Extensive additional viral DNA sequencing analysis targeted to specific key genes has been carried on many of the cases and recently the complete 180-kb genome has been deciphered for several EEHV species and strains. Phylogenetic (or family tree) analysis of this data has revealed a great deal of genetic variability amongst and within the many EEHV types that infect Asian and African elephants. Of the 12 different species identified, seven are classified as Elephant Endotheliotropic Herpesviruses (EEHVs) within the Proboscivirus genus, and the other five are called Elephant Gammaherpesviruses (EGHVs). The EEHVs are so novel that they may in the future become known as a new fourth sub-family of mammalian herpesviruses, the deltaherpesviruses. All the EEHV types may be capable of causing hemorrhagic disease, although with different degrees of severity (pathogenicity), but the EGHVs are not known to be associated with any disease conditions.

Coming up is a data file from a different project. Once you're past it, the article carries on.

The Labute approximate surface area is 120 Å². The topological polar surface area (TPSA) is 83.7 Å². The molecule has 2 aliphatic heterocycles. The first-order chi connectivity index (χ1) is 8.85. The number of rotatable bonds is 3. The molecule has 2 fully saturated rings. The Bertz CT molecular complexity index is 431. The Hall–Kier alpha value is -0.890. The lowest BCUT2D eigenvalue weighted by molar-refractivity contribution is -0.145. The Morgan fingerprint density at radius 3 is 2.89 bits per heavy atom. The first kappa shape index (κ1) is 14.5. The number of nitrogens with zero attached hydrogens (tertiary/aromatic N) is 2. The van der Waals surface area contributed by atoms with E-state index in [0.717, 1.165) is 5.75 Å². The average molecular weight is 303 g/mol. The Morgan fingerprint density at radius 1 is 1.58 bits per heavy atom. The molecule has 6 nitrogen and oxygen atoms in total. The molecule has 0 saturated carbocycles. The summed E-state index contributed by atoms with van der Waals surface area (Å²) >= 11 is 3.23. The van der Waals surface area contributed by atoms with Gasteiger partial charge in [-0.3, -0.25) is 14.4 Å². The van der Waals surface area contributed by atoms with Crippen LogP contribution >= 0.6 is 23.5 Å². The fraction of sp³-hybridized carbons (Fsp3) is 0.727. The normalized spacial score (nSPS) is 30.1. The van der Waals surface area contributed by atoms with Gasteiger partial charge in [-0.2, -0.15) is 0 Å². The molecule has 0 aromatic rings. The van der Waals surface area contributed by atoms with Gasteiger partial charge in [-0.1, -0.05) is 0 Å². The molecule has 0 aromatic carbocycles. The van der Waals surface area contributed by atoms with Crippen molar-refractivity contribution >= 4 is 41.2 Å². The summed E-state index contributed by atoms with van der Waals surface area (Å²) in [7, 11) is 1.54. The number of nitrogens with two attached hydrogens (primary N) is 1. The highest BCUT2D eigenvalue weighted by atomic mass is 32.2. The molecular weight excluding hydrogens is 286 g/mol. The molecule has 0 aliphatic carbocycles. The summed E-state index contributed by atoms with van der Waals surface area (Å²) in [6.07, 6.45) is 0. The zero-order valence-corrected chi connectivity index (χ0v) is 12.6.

Overall, the EEHVs themselves cluster into two major branches that differ by 35-40% all the way across their genomes, with one group having an average G plus C content of just 42% and the other having a G plus C content of 63% . By phylogenetic tree comparisons with the DNA molecules of other herpesviruses, it is evident that the Proboscivirus genus started to evolve separately from all other mammalian herpesviruses about 100 million years ago, corresponding closely to the time that the ancestors of modern elephants and the extinct mastodons and mammoths separated from all other groups of placental mammals. Even the most conserved essential core herpesvirus proteins encoded by the EEHVs are all at least 50% different at the amino acid level from their counterparts (orthologues) in other herpesvirus subfamilies. There are a total of about 115 genes encoded in the entire 180-kp (= 180,000-bp) EEHV1 genome, but only 45 of them are recognizably related to known genes that are shared in common with even the closest other herpesvirus subfamilies, whereas the rest are mostly novel genes encoding proteins that have not been seen before. Within the A plus T-rich branch, EEHV1 and EEHV6 differ uniformly by about 17% at the DNA level, as also do EEHV2 and EEHV5, and these two sister clades themselves differ by about 27%, corresponding to evolutionary divergence dates from their last common ancestors of close to 12 million and 20 million years ago. Similarly, within the G plus C-rich branch, EEHV3 and EEHV4 differ by about 8% (6 million years divergence) and both of them differ from EEHV7 by about 15% (12 million years divergence).